If your doors and windows are securely locked, you're on your way to preventing intruders from entering your home. But remember that you should never open the door for uninvited strangers. Burglars and home invaders will use ploys to get you to let them into your home, and the best way to protect yourself is to keep your doors closed and locked.

Beware of Contractors

If you hire workers to do repairs on your home, and it's a good idea to stay around when people are working on your house. That will allow you to keep an eye on what the workers are doing. Be sure to check that nothing is missing after they leave, and make sure that no one left a window or door unlocked so that they can gain re-entry at a later time. There are further safety measures you can take when hiring contractors.

Many will leave a door key under the mat or inside a fake rock, but there are the places a thief will look first when trying to gain access to your home. Don't leave door keys outside, no matter how cleverly you may think you've hidden them. Once a thief has the key to your door most other safety measures you've taken will be useless.

You may be able to get some help from the local police in better securing your home if they are willing to do a safety inspection on your home. With their experience dealing with housebreaks they may be able to spot vulnerabilities in your home security that thieves could prey on.

Neighborhood Watch

It's a good safety measure for neighbors to band together and keep an eye out for each other. So, it's probably a good idea to join a neighborhood watch program in your community, if one already exists. If your neighborhood does not have one you might think about starting one. Neighborhood watch programs help increase security and they offer you a chance to get to know others in your community.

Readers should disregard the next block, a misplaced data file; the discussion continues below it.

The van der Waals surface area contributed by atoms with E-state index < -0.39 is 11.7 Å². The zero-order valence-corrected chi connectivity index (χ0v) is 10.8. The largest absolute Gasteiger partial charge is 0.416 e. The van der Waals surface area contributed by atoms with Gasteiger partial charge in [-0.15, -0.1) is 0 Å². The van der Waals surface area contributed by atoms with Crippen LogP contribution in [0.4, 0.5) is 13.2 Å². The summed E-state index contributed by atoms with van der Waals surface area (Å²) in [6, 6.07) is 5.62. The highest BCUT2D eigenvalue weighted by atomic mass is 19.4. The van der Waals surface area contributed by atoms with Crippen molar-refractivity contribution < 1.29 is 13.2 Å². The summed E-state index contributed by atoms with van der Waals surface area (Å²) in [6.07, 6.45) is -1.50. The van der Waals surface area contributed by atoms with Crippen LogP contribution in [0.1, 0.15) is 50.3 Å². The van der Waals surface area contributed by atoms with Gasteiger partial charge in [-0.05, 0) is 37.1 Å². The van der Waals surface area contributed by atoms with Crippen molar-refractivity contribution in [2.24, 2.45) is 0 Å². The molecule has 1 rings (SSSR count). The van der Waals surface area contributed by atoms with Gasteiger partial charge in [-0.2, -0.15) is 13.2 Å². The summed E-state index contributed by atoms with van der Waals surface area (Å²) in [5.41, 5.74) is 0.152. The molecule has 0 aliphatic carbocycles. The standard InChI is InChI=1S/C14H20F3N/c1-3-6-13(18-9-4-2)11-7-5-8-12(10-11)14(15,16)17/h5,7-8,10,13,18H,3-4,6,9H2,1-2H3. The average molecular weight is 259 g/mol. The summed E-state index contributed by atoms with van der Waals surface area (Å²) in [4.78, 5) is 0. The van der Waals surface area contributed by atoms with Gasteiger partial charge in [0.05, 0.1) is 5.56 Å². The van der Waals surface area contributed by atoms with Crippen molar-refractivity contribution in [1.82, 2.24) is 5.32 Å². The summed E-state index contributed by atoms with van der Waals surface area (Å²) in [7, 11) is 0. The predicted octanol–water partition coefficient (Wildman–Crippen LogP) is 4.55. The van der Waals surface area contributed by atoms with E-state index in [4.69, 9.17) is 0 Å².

One tried and true method of home protection is having a dog, and preferably one that makes a lot of noise when strangers approach. If you don't want to get a dog you can put up a "beware of dog" sign in your yard, and that can be as effective. If potential housebreakers think that you might have a dog they will likely try another home instead of yours.
Make your house number easily visible to police and firefighters. If police and emergency workers can't see the number of your house they will have a more difficult time responding if you need their help.

If you plan to be away from home for an extended period, you may want to consider measures to avoid tipping off burglars that you are away. You can disguise the fact that you're not home by having the post office hold your mail delivery and by using electric timers to turn lights and appliances on and off. If possible, leave your car or a relative's car in front of your home. That will make it less obvious that no one is home.

Secure Doors

Burglars often use a pry bar to break in.

Usually, burglars will use doors rather than windows whenever possible, so it may be a good idea to upgrade your locks and reinforce your doors' strike plates - the metal plate in the door jamb into which the bolt slides - to ensure that burglars can't easily break down your door or pry it open. And while you're at it, you might consider getting a heavy duty door that will resist a good deal of force.

As a safeguard against intrusion through your windows you can keep them from opening more than 6 inches. Use sheet metal screws in the window track to prevent windows from opening all the way and allowing burglars to enter. You might also try applying glass laminate films, which can toughen glass making it harder to break. It may not stop a burglar from entering your home but it will ensure that no one can get in that way without making a big racket.

Keeping your home's exterior well lit is a good safety measure as well as a crime deterrent. You might consider replacing porch and other outdoor lights with motion detector lights, which are effective and energy efficient, too.

Fencing Can Protect

Guarding your home and property is a bit easier if you put up a fence. A fenced off yard can prevent intruders from entering your property easily. It can also prevent passersby from looking in your windows and seeing what valuables you might have. You might also trim trees and shrubs to eliminate hiding spots on your property that burglars and muggers can take advantage of.

Burglar alarms are a good crime deterrent and getting one that can emit a long, loud burst of sound may be enough to scare away potential home breakers. Avoid putting out a lawn sign or widow decal stating your home alarm brand. That may make it easier for the thief to disarm your security system.